It’s the musical literati of 1970s Rolling Stone tearing apart Zeppelin because they didn’t sound like Simon and Garfunkel. It’s every independent movement from punk to grunge to indie and its subsequent co-opting and codification. It’s not the studio vs. the independent artist, though, because independent artists can make stale, comfortably genre-fied music and very inspired work can be done by signed acts. And this all looked like it was a fight between the old and new music, because the cutting edge was found first by the true artists and then later packaged into a product by the controllers.
Unfortunately, now that we can see what the fight is really about, it’s much harder to know whether we’re on the right side of it. We can longer judge the quality of a band by listening to see if it drops from the lips of the people who wear the right clothes. We have to learn to really listen, both to the music and our own hearts. We have to learn to tell the difference between music that challenges and music that panders, between musicians that are obeying their muse and musicians that are obeying a formula, between the flame of inspiration and snuffing power of fashion.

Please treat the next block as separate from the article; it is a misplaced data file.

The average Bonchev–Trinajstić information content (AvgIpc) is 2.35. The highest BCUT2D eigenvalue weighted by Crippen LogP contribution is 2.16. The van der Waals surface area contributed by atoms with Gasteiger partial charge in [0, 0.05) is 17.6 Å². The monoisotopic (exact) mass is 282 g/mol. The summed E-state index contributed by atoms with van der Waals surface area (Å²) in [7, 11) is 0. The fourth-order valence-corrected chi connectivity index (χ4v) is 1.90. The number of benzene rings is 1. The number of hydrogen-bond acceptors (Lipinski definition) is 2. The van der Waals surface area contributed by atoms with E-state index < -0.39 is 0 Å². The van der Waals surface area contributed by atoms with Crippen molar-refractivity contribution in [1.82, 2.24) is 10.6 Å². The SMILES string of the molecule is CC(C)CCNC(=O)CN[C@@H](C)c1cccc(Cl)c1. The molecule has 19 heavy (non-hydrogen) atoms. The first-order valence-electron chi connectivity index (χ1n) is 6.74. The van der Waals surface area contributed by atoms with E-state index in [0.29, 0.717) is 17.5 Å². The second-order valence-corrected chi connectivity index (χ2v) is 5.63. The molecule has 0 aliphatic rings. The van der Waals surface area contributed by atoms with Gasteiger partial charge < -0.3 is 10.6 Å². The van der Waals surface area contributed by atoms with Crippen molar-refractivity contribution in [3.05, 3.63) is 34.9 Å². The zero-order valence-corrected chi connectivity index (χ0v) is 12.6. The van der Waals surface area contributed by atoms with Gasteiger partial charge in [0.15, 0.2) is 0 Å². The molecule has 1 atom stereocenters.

There’s a new crop of musicians across the spectrum of rock and metal that are burning with that flame of inspiration. I want to tell you that Feed the Rhino is one of them, but I’d much rather you come to your own conclusions about who they are. To find them, though, you’ll have to throw down the walls of your genre fortresses, get rid of your checklist of preferences, and listen with fresh ears. They may not bring a revolution, though. We may have to wait for the equivalent of another industrial or information revolution before that happens. But while inspiration may not always deliver revolution, it does always deliver revelation.